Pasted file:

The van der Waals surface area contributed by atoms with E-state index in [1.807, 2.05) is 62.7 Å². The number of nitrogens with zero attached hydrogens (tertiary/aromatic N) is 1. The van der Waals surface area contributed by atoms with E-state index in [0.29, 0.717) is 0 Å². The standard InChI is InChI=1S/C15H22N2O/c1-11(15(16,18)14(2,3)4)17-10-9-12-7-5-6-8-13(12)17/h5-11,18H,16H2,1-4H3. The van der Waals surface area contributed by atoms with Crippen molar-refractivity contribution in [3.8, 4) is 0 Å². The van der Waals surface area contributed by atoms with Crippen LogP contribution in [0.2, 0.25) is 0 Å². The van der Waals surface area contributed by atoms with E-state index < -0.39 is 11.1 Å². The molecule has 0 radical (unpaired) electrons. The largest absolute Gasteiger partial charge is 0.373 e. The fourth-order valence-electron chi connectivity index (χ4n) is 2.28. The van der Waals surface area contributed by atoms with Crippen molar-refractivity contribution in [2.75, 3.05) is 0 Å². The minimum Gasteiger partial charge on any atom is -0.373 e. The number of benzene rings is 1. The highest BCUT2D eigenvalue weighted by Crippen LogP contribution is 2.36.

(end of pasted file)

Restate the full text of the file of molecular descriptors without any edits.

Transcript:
The van der Waals surface area contributed by atoms with E-state index in [1.807, 2.05) is 62.7 Å². The number of nitrogens with zero attached hydrogens (tertiary/aromatic N) is 1. The van der Waals surface area contributed by atoms with E-state index in [0.29, 0.717) is 0 Å². The standard InChI is InChI=1S/C15H22N2O/c1-11(15(16,18)14(2,3)4)17-10-9-12-7-5-6-8-13(12)17/h5-11,18H,16H2,1-4H3. The van der Waals surface area contributed by atoms with Crippen molar-refractivity contribution in [3.8, 4) is 0 Å². The van der Waals surface area contributed by atoms with Crippen LogP contribution in [0.2, 0.25) is 0 Å². The van der Waals surface area contributed by atoms with E-state index < -0.39 is 11.1 Å². The molecule has 0 radical (unpaired) electrons. The largest absolute Gasteiger partial charge is 0.373 e. The fourth-order valence-electron chi connectivity index (χ4n) is 2.28. The van der Waals surface area contributed by atoms with Crippen molar-refractivity contribution in [2.75, 3.05) is 0 Å². The minimum Gasteiger partial charge on any atom is -0.373 e. The number of benzene rings is 1. The highest BCUT2D eigenvalue weighted by Crippen LogP contribution is 2.36.